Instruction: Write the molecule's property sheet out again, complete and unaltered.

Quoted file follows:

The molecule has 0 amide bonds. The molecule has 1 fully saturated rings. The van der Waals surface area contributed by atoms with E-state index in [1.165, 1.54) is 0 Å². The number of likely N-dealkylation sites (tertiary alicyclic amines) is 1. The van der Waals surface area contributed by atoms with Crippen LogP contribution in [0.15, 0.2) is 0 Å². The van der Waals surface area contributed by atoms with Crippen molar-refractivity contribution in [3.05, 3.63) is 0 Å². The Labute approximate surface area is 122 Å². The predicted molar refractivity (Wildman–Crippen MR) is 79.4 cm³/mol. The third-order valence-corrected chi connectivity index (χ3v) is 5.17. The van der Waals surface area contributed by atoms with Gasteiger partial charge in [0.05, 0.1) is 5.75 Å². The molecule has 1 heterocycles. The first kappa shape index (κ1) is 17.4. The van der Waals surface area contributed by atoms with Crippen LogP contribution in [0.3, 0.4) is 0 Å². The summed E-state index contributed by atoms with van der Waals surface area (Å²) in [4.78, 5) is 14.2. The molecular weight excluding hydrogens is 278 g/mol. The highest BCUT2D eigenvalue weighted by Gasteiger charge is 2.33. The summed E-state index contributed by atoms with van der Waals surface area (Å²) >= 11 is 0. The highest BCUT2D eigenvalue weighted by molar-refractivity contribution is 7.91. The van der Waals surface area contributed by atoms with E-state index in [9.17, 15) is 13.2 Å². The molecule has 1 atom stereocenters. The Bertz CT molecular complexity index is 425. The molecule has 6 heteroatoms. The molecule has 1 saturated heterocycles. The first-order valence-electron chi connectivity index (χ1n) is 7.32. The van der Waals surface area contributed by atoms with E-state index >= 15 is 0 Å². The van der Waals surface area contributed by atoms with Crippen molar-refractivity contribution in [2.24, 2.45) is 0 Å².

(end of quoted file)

The molecule has 0 amide bonds. The molecule has 1 fully saturated rings. The van der Waals surface area contributed by atoms with E-state index in [1.165, 1.54) is 0 Å². The number of likely N-dealkylation sites (tertiary alicyclic amines) is 1. The van der Waals surface area contributed by atoms with Crippen LogP contribution in [0.15, 0.2) is 0 Å². The van der Waals surface area contributed by atoms with Crippen molar-refractivity contribution in [3.05, 3.63) is 0 Å². The Labute approximate surface area is 122 Å². The predicted molar refractivity (Wildman–Crippen MR) is 79.4 cm³/mol. The third-order valence-corrected chi connectivity index (χ3v) is 5.17. The van der Waals surface area contributed by atoms with Gasteiger partial charge in [0.05, 0.1) is 5.75 Å². The molecule has 1 heterocycles. The first kappa shape index (κ1) is 17.4. The van der Waals surface area contributed by atoms with Crippen LogP contribution in [0.3, 0.4) is 0 Å². The summed E-state index contributed by atoms with van der Waals surface area (Å²) in [4.78, 5) is 14.2. The molecular weight excluding hydrogens is 278 g/mol. The highest BCUT2D eigenvalue weighted by Gasteiger charge is 2.33. The summed E-state index contributed by atoms with van der Waals surface area (Å²) >= 11 is 0. The highest BCUT2D eigenvalue weighted by molar-refractivity contribution is 7.91. The van der Waals surface area contributed by atoms with E-state index in [9.17, 15) is 13.2 Å². The molecule has 1 atom stereocenters. The Bertz CT molecular complexity index is 425. The molecule has 6 heteroatoms. The molecule has 1 saturated heterocycles. The first-order valence-electron chi connectivity index (χ1n) is 7.32. The van der Waals surface area contributed by atoms with E-state index >= 15 is 0 Å². The van der Waals surface area contributed by atoms with Crippen molar-refractivity contribution in [2.24, 2.45) is 0 Å².